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Fields & Applications Clinical, Microscopy, Data Analysis

Precision Excision

Imaging technologies are invaluable in the operating theater. Modern approaches allow surgeons to visualize cancerous tissue in real time; a reassuring addition for those holding the scalpel. There is, however, room for improvement; low spatial resolution means that smaller metastatic lesions may go unnoticed.

Thomas Schnelldorfer and colleagues have developed a new protocol capable of classifying tissue biopsies with an accuracy of 97.5 percent by combining two-photon laser scanning microscopy with advanced imaging and statistical software (1). “We’ve demonstrated that we can identify specific cellular and tissue-level features at the microscopic level – distances as small as 1/100,000 the width of a human hair,” says Schnelldorfer.

Imaging technologies are invaluable in the operating theater. Modern approaches allow surgeons to visualize cancerous tissue in real time; a reassuring addition for those holding the scalpel. There is, however, room for improvement; low spatial resolution means that smaller metastatic lesions may go unnoticed.

Thomas Schnelldorfer and colleagues have developed a new protocol capable of classifying tissue biopsies with an accuracy of 97.5 percent by combining two-photon laser scanning microscopy with advanced imaging and statistical software (1). “We’ve demonstrated that we can identify specific cellular and tissue-level features at the microscopic level – distances as small as 1/100,000 the width of a human hair,” says Schnelldorfer.

But a small sample size – just 41 images – and numerous technical challenges mean the tool still has a way to go before it can be used on operating tables. “We need to evaluate a greater image sample from a more extended patient population,” says Schnelldorfer. “In parallel, we also need to determine how to miniaturize these microscope modalities and integrate them into surgical instrumentation and procedures.”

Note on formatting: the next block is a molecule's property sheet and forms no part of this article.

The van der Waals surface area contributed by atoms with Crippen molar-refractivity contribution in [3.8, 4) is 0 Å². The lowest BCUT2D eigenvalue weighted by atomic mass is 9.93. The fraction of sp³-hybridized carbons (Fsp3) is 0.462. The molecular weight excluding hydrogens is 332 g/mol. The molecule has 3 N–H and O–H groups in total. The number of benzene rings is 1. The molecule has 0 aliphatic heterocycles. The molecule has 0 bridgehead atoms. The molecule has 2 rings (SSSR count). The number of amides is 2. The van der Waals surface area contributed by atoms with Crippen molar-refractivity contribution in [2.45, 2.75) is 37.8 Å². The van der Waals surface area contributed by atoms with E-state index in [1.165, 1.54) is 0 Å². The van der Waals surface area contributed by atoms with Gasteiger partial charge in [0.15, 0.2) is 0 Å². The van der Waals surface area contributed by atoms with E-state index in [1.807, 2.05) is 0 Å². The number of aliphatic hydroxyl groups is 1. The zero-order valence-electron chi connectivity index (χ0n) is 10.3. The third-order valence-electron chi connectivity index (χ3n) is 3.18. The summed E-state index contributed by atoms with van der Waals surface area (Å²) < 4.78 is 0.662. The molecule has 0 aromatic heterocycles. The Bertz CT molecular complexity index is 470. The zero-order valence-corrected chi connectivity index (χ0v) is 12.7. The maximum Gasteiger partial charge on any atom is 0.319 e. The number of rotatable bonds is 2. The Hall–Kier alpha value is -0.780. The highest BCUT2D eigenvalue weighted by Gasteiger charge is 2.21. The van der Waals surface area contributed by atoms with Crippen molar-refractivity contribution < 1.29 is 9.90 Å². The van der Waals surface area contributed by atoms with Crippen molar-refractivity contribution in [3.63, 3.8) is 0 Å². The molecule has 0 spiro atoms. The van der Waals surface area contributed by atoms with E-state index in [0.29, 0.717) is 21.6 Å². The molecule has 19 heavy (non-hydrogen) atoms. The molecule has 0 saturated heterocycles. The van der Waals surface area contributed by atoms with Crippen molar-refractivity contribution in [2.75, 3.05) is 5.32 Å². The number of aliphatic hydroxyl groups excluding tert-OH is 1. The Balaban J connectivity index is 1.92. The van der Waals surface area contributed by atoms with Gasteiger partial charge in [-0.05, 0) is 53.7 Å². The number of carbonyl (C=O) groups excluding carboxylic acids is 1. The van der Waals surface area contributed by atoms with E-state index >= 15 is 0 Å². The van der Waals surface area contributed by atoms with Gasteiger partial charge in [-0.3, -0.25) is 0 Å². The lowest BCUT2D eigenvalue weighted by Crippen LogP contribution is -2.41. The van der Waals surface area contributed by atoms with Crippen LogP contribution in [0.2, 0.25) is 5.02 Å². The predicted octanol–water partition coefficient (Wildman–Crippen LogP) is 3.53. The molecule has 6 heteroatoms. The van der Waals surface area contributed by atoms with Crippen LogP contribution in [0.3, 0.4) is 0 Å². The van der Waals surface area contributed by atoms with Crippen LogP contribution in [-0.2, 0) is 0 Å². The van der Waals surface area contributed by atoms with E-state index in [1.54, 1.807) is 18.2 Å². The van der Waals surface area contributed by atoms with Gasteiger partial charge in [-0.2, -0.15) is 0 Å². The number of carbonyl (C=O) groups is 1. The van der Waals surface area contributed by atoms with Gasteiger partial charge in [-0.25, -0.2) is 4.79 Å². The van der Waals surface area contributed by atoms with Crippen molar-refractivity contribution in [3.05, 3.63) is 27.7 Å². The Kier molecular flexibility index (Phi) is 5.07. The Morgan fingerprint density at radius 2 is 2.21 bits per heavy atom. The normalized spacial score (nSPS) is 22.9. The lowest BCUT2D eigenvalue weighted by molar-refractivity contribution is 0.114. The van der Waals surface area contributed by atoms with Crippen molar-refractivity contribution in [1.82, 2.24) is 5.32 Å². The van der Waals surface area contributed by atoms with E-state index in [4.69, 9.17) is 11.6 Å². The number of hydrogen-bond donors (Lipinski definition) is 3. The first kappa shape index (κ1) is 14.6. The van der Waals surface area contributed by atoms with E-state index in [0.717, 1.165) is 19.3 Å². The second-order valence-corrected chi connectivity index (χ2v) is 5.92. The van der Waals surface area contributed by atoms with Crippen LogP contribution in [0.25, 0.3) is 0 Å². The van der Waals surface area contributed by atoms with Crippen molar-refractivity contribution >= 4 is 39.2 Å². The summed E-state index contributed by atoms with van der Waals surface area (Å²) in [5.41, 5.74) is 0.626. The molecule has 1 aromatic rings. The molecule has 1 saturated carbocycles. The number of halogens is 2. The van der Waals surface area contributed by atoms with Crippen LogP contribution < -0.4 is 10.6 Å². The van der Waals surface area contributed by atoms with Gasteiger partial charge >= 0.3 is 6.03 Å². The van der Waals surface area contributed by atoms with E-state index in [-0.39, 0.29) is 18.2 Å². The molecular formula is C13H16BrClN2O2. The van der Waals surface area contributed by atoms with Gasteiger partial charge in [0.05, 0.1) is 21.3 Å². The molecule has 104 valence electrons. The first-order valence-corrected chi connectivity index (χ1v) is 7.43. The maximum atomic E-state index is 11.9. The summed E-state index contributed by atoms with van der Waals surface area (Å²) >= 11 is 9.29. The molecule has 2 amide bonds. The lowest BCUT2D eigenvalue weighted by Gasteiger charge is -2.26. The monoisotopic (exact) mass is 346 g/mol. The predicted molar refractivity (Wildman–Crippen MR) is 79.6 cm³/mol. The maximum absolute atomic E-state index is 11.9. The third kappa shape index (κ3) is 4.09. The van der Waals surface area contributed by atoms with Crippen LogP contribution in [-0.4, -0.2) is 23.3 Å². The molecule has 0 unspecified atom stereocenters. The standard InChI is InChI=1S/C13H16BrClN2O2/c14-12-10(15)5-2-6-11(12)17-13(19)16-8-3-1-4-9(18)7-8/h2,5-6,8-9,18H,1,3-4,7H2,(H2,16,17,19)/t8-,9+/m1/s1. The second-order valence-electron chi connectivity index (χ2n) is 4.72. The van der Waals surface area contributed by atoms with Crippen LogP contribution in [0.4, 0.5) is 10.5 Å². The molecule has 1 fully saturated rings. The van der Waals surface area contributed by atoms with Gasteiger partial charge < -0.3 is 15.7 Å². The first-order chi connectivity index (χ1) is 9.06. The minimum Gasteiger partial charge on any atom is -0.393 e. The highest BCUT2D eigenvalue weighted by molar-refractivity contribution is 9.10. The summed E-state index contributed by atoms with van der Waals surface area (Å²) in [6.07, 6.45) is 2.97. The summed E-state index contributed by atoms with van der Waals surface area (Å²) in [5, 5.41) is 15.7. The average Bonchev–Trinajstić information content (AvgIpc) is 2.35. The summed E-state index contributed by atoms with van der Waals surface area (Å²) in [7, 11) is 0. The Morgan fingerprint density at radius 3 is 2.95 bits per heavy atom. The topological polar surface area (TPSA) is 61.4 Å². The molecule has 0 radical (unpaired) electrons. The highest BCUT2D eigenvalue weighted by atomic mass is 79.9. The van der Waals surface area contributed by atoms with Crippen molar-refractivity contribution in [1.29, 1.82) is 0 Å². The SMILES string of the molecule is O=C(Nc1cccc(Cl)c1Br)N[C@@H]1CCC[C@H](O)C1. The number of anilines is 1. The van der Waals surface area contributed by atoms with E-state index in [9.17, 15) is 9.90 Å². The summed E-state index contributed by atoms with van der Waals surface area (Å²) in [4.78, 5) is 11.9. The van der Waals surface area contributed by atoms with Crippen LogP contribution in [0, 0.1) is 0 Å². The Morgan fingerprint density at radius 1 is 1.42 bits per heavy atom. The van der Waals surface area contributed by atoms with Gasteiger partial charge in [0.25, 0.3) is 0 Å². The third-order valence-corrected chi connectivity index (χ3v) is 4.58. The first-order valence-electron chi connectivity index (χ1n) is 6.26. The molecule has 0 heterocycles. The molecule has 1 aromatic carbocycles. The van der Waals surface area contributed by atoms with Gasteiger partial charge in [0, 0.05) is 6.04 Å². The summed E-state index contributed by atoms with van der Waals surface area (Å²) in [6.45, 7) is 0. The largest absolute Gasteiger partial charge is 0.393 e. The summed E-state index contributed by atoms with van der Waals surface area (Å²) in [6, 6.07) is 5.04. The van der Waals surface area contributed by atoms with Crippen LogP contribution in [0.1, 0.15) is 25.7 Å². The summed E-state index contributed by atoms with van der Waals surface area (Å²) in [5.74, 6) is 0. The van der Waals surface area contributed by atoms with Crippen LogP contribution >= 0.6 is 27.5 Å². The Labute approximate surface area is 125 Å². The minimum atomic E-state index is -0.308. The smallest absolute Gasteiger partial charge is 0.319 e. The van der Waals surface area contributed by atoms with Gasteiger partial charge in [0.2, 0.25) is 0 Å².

If the team is successful in these endeavors, the tool will give clinicians access to real-time information about the size and location of tumors with higher accuracy than ever before – an approach that will revolutionize the field, according to Schnelldorfer. “This method could profoundly augment sensitivity and specificity during operative determination of cancer metastasis,” he says. “Fundamentally, this could drastically improve how we treat patients suffering from a wide range of tumors by allowing surgeons to remove a far larger proportion of tumor mass.”

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  1. D Pouli et al., “Two-photon images reveal unique texture features for label-free identification of ovarian cancer peritoneal metastasis”, Biomed Opt Express, 9, 4479 (2019). DOI: 10.1364/BOE.10.004479
About the Author
Jonathan James

Having thrown myself into various science communication activities whilst studying science at University, I soon came to realize where my passions truly lie; outside the laboratory, telling the stories of the remarkable men and women conducting groundbreaking research. Now, at Texere, I have the opportunity to do just that.

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